Human bioaccessibility of potentially toxic elements in soils using three in-vitro extraction methods

Rights statement
Awarding institution
  • University of Strathclyde
Date of award
  • 2012
Thesis identifier
  • T13930
Qualification Level
Qualification Name
Department, School or Faculty
  • Pollution of soils with potentially toxic elements (PTE) is a major global concern. Analytical methods are required to assess not only total PTE concentrations, but also the fraction that is bioaccessible to humans following ingestion. This thesis compares methods for measuring bioaccessible PTE concentrations in soils, and applies these to locations in UK, Spain and Oman to assess risk to human health. The simple bioaccessibility extraction test (SBET), physiologically based extraction test (PBET) and the unified Bioaccessibility Research Group of Europe (BARGE) method (UBM) were the three methods used in this study. The SBET method was used to assess the risk of urban metals (Cu, Pb and Zn) in allotment soils that can be released from the soil and absorbed in the body. The findings showed that mean human percent bioaccessibility values were found to be 61% for Cu, 86% for Pb and 86% for Zn. These values were compared to plant uptake (phytoavailability) which was measured by using EDTA. The percent mean phytoavailability for plants were found to be lower than the human bioaccessibility values. The original PBET method in this study was modified slightly to simplify and speed up the method and also to minimise loss of sample during extraction. The new approach showed no difference to the original PBET which was checked by applying student t-test. The SBET, modified PBET and UBM methods were compared using different soils. This was done to get information that can contribute to the decision making process on methods to study the bioaccessibility of contaminants in soils for the seven PTE (As, Cd, Cr, Cu, Ni, Pb, Zn). The current work demonstrates that bioaccessibility is not the same for each metal within a given soil, nor between the soils. However, Principal Component Analysis (PCA) data analysis showed that the difference between the three methods in the stomach phase was small especially between PBET and SBET methods. The soil from the industrial area in Sohar, Oman, showed that it is highly contaminated with Cr and Ni. The three extraction methods SBET, PBET and UBM showed low mobilisation of Cr and Ni in stomach and intestine. This finding was confirmed by applying BCR sequential extraction which showed that Cr and Ni were mainly associated with the residual fraction.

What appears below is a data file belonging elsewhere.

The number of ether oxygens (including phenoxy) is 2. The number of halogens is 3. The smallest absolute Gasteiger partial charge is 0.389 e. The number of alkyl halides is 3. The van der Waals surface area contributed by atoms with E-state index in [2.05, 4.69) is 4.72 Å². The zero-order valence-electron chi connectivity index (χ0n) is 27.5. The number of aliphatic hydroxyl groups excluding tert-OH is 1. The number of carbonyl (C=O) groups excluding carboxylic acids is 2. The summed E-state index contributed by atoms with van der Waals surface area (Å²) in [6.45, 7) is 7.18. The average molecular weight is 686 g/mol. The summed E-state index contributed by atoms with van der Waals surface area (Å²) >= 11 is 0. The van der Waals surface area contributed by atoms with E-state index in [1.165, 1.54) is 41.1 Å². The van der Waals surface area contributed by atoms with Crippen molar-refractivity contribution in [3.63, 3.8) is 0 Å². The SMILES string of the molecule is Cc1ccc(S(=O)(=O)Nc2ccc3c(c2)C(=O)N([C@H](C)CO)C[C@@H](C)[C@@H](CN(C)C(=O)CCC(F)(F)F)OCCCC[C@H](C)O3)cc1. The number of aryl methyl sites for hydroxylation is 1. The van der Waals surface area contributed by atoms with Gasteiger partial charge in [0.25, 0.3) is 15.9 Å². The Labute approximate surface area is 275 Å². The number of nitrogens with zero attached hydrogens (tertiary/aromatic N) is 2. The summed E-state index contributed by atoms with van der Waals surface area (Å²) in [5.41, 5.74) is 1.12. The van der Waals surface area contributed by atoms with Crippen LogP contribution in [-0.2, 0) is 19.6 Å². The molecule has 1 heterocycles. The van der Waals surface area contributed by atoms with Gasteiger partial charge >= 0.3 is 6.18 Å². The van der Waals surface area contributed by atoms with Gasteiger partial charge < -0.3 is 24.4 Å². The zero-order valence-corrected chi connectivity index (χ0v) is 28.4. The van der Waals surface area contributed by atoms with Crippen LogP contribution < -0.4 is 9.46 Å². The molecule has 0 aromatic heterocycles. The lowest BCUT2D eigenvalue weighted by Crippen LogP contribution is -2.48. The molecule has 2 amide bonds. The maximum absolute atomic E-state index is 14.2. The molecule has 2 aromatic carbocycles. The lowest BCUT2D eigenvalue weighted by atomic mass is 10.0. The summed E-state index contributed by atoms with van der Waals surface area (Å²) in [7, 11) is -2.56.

Advisor / supervisor
  • Gibson, Lorraine
  • Davidson, Christine
Resource Type
Embargo Note
  • The electronic version of this thesis is currently under moratorium due to copyright and licensing restrictions. If you are the author of this thesis, please contact the Library to resolve this issue.